- Prepayment penalty
- Some ARMs come with a prepayment penalty. This is a fee that can be charged if you sell or refinance the loan. If you plan on selling the home or refinancing within the first five years of the mortgage, you should choose a lender who offers a loan without this penalty.
- ARMs are complex
- ARMs can have complicated rules, fees and structures. These complexities can pose risks for borrowers who don’t fully understand what they’re getting into.
3. Conventional Loan
About half of all conventional loans are called “conforming” mortgages, because they conform to guidelines established by Fannie Mae and Freddie Mac. These two government-sponsored enterprises (GSEs) buy mortgages from lenders and sell them to investors. Their purpose is to make mortgages more widely available. All conforming mortgages are also conventional mortgages.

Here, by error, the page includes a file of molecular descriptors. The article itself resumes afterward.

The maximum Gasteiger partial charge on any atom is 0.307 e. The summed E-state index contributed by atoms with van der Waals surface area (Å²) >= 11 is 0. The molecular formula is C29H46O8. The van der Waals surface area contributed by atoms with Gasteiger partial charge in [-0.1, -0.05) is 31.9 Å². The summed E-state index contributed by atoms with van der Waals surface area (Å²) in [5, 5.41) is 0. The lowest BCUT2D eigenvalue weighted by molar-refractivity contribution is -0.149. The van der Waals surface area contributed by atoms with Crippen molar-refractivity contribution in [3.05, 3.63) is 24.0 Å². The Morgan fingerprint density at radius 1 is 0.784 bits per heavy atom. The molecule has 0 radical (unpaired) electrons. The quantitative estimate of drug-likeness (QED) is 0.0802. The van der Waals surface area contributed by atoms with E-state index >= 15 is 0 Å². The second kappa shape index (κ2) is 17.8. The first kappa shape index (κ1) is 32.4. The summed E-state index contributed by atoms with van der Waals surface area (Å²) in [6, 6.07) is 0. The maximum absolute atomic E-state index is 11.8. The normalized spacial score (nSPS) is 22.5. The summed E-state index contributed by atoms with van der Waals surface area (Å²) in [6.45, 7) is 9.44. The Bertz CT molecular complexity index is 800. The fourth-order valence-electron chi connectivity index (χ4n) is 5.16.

Loans that do not conform to GSE guidelines are referred to as “non-conforming” home loans. Non-conforming loans that are larger than loan limits set by the GSEs are often referred to as “jumbo” mortgages. All non-conforming mortgages are also conventional mortgages.
Conventional loans held by mortgage lenders on their own books are called “portfolio” loans. Because lenders can set their own guidelines for these loans and do not sell them to investors, these products may have features that other mortgages do not.
For example, a portfolio lender might allow a borrower to use investments like stocks and bonds as security for a mortgage for which she would not otherwise qualify.
Conventional home loans marketed to borrowers with low credit scores are called sub-prime mortgages. They typically come with high interest rates and fees. The government has created special rules covering the sale of such products, but they are not government-backed — they are conventional loans.
4. Federal Housing Administration (FHA) Loan